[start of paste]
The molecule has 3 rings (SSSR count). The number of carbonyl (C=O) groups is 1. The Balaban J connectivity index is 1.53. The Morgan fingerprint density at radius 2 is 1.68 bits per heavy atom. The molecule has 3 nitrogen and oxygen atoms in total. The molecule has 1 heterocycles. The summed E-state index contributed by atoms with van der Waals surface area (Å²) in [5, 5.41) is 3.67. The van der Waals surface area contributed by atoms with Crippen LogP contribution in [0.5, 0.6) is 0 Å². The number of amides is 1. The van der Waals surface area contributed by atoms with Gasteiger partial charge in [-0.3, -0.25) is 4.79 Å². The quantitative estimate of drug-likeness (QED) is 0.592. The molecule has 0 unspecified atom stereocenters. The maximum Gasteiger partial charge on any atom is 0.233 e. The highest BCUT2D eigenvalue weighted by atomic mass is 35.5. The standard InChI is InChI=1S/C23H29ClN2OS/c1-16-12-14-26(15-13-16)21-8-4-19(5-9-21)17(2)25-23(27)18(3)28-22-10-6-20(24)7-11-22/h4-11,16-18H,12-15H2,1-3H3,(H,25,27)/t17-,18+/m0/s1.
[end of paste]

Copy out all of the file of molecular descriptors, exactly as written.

The molecule has 3 rings (SSSR count). The number of carbonyl (C=O) groups is 1. The Balaban J connectivity index is 1.53. The Morgan fingerprint density at radius 2 is 1.68 bits per heavy atom. The molecule has 3 nitrogen and oxygen atoms in total. The molecule has 1 heterocycles. The summed E-state index contributed by atoms with van der Waals surface area (Å²) in [5, 5.41) is 3.67. The van der Waals surface area contributed by atoms with Crippen LogP contribution in [0.5, 0.6) is 0 Å². The number of amides is 1. The van der Waals surface area contributed by atoms with Gasteiger partial charge in [-0.3, -0.25) is 4.79 Å². The quantitative estimate of drug-likeness (QED) is 0.592. The molecule has 0 unspecified atom stereocenters. The maximum Gasteiger partial charge on any atom is 0.233 e. The highest BCUT2D eigenvalue weighted by atomic mass is 35.5. The standard InChI is InChI=1S/C23H29ClN2OS/c1-16-12-14-26(15-13-16)21-8-4-19(5-9-21)17(2)25-23(27)18(3)28-22-10-6-20(24)7-11-22/h4-11,16-18H,12-15H2,1-3H3,(H,25,27)/t17-,18+/m0/s1.